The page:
Jury in Donald Trump’s Hush Money Trial Requests Key Testimonies and Deliberation Instructions

The jury in Donald Trump’s hush money trial concluded its first day of deliberations without reaching a verdict on Wednesday. As Reported by AP News, They requested to rehear testimonies from significant witnesses related to the alleged hush money scheme central to this landmark case.

After about 4 1/2 hours of deliberations, the 12-person jury was dismissed around 4 p.m. They will reconvene on Thursday to review the requested testimonies and parts of the judge’s legal instructions to guide their decision-making.

These requests marked the first communication from the jury, composed of seven men and five women, who began their deliberations just before 11:30 a.m. Judge Juan M. Merchan had instructed them to evaluate the evidence impartially, emphasizing, “It is not my responsibility to judge the evidence here. It is yours.”

The duration of the deliberations remains uncertain. A guilty verdict would signify a severe legal setback for Trump, the presumptive Republican presidential nominee, as he campaigns for a return to the White House. Conversely, an acquittal would be a significant triumph for Trump, bolstering his campaign. If the jury cannot reach a unanimous decision, the case may result in a mistrial.

After jury instructions were given, Trump expressed pessimism, reiterating his claims of a “very unfair trial” and remarking, “Mother Teresa could not beat those charges, but we’ll see. We’ll see how we do.” During the deliberations, he stayed inside the courthouse, posting complaints about the trial on his social media network and quoting commentators favorable to his case. According to Reuters, Despite his presence in court as the judge detailed the charges, Trump claimed he didn’t “know what the charges are in this rigged case.”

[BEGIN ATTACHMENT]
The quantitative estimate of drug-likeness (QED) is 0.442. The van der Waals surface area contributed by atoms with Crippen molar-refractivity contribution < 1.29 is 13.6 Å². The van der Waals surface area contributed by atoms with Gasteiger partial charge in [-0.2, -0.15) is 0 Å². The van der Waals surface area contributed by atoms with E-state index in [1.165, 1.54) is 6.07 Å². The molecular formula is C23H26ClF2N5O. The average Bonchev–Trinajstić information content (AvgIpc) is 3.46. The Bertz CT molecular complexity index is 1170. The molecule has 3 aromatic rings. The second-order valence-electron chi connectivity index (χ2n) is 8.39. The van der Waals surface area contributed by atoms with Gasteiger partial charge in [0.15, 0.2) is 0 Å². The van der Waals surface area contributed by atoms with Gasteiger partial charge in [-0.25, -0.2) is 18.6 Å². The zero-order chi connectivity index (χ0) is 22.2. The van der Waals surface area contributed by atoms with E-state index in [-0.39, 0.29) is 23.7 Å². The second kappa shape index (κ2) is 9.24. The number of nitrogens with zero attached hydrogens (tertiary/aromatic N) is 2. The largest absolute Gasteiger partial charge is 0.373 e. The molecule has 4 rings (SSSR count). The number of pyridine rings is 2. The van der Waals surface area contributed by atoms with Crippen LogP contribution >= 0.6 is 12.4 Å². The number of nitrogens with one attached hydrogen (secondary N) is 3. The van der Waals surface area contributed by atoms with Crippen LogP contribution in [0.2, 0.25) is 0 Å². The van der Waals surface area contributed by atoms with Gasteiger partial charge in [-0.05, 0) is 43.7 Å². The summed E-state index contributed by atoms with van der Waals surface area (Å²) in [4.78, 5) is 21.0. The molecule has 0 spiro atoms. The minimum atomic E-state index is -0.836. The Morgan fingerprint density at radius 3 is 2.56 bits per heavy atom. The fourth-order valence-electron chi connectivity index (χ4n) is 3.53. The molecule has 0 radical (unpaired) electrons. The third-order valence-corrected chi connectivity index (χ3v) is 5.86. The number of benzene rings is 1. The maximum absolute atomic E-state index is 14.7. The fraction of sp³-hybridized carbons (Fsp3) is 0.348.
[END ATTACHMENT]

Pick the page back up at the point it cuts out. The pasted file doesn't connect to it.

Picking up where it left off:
Trump, facing 34 counts of falsifying business records, has pleaded not guilty. The charges relate to alleged efforts to suppress damaging stories during his 2016 presidential campaign. The charges are connected to reimbursements made to Michael Cohen, Trump’s former lawyer, following Cohen’s $130,000 hush money payment to Stormy Daniels. Trump is accused of misrepresenting these reimbursements as legal expenses to conceal their true nature.

To convict Trump, the jury must unanimously agree that he made a fraudulent entry in his company’s records with the intent of committing or concealing another crime. Prosecutors argue that Trump violated New York election law by using unlawful means to promote his campaign. The jury does not need to unanimously agree on the specific unlawful act.

Throughout the trial, jurors showed keen interest in testimonies, particularly from Cohen and Daniels, often taking notes and observing witnesses closely. Deliberations began after lengthy closing arguments, with a prosecutor speaking for over five hours to meet the burden of proving Trump’s guilt beyond a reasonable doubt.

Trump’s defense focused on questioning the credibility of key prosecution witnesses, including Cohen. Judge Merchan provided standard instructions for evaluating witness testimony, highlighting factors such as plausibility, consistency, and potential motives to lie.

In their requests, jurors were asked to rehear parts of these instructions and revisit specific trial episodes. These included testimonies from Cohen and former National Enquirer publisher David Pecker about a 2015 meeting where Pecker agreed to suppress negative stories about Trump. Pecker’s testimony detailed Trump’s awareness of Karen McDougal’s story alleging an affair and Trump’s suggestion to “buy the story and take it off the market.”

The jury also sought Pecker’s account of his decision to cancel an agreement to sell McDougal’s story rights to Trump in October 2016. Pecker testified that he decided against the deal, prompting an angry response from Cohen, who warned that “the boss is going to be very angry at you.”

The jury’s review of these testimonies and instructions will resume Thursday, as they continue their deliberations in this high-profile case.